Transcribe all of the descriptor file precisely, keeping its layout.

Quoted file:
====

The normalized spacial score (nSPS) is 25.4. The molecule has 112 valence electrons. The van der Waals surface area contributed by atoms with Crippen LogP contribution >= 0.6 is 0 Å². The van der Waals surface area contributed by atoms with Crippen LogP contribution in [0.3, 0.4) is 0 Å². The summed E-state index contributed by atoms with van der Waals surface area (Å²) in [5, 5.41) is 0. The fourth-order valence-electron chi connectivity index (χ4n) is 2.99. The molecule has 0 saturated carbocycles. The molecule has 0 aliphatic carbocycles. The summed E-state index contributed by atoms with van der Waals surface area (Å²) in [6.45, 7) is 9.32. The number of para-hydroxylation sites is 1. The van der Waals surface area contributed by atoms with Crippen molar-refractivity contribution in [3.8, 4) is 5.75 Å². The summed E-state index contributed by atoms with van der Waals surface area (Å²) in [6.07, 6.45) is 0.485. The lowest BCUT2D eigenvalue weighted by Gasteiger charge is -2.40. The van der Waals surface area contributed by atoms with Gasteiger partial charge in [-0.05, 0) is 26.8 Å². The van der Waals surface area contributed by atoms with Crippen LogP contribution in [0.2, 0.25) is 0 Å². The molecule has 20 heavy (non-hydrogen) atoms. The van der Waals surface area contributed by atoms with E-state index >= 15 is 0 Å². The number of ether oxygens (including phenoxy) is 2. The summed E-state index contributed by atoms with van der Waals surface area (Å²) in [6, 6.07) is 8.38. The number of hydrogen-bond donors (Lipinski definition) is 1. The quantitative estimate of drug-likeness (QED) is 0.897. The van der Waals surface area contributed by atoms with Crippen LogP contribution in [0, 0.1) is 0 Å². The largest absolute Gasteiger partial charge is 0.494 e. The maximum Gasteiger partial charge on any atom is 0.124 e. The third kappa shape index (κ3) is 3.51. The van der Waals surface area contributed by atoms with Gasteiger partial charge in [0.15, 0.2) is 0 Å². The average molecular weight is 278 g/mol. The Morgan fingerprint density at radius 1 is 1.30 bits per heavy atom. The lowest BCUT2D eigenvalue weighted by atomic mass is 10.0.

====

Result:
The normalized spacial score (nSPS) is 25.4. The molecule has 112 valence electrons. The van der Waals surface area contributed by atoms with Crippen LogP contribution >= 0.6 is 0 Å². The van der Waals surface area contributed by atoms with Crippen LogP contribution in [0.3, 0.4) is 0 Å². The summed E-state index contributed by atoms with van der Waals surface area (Å²) in [5, 5.41) is 0. The fourth-order valence-electron chi connectivity index (χ4n) is 2.99. The molecule has 0 saturated carbocycles. The molecule has 0 aliphatic carbocycles. The summed E-state index contributed by atoms with van der Waals surface area (Å²) in [6.45, 7) is 9.32. The number of para-hydroxylation sites is 1. The van der Waals surface area contributed by atoms with Crippen molar-refractivity contribution in [3.8, 4) is 5.75 Å². The summed E-state index contributed by atoms with van der Waals surface area (Å²) in [6.07, 6.45) is 0.485. The lowest BCUT2D eigenvalue weighted by Gasteiger charge is -2.40. The van der Waals surface area contributed by atoms with Gasteiger partial charge in [-0.05, 0) is 26.8 Å². The van der Waals surface area contributed by atoms with Crippen LogP contribution in [0.2, 0.25) is 0 Å². The molecule has 20 heavy (non-hydrogen) atoms. The van der Waals surface area contributed by atoms with E-state index >= 15 is 0 Å². The number of ether oxygens (including phenoxy) is 2. The summed E-state index contributed by atoms with van der Waals surface area (Å²) in [6, 6.07) is 8.38. The number of hydrogen-bond donors (Lipinski definition) is 1. The quantitative estimate of drug-likeness (QED) is 0.897. The van der Waals surface area contributed by atoms with Crippen LogP contribution in [0, 0.1) is 0 Å². The largest absolute Gasteiger partial charge is 0.494 e. The maximum Gasteiger partial charge on any atom is 0.124 e. The third kappa shape index (κ3) is 3.51. The van der Waals surface area contributed by atoms with Gasteiger partial charge in [0.15, 0.2) is 0 Å². The average molecular weight is 278 g/mol. The Morgan fingerprint density at radius 1 is 1.30 bits per heavy atom. The lowest BCUT2D eigenvalue weighted by atomic mass is 10.0.